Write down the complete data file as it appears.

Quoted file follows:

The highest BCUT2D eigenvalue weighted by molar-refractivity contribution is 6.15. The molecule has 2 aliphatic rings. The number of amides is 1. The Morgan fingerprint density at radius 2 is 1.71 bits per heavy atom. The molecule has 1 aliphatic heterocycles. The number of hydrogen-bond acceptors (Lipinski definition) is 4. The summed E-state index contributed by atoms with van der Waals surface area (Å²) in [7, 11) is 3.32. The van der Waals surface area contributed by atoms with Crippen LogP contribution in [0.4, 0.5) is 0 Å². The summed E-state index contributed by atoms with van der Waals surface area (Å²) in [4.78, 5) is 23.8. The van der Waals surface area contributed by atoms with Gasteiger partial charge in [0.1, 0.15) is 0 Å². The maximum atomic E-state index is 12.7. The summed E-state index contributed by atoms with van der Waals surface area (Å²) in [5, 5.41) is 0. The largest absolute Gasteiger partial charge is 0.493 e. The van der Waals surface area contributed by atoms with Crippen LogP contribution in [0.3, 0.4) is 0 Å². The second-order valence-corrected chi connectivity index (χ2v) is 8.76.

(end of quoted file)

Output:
The highest BCUT2D eigenvalue weighted by molar-refractivity contribution is 6.15. The molecule has 2 aliphatic rings. The number of amides is 1. The Morgan fingerprint density at radius 2 is 1.71 bits per heavy atom. The molecule has 1 aliphatic heterocycles. The number of hydrogen-bond acceptors (Lipinski definition) is 4. The summed E-state index contributed by atoms with van der Waals surface area (Å²) in [7, 11) is 3.32. The van der Waals surface area contributed by atoms with Crippen LogP contribution in [0.4, 0.5) is 0 Å². The summed E-state index contributed by atoms with van der Waals surface area (Å²) in [4.78, 5) is 23.8. The van der Waals surface area contributed by atoms with Gasteiger partial charge in [0.1, 0.15) is 0 Å². The maximum atomic E-state index is 12.7. The summed E-state index contributed by atoms with van der Waals surface area (Å²) in [5, 5.41) is 0. The largest absolute Gasteiger partial charge is 0.493 e. The van der Waals surface area contributed by atoms with Crippen LogP contribution in [0.3, 0.4) is 0 Å². The second-order valence-corrected chi connectivity index (χ2v) is 8.76.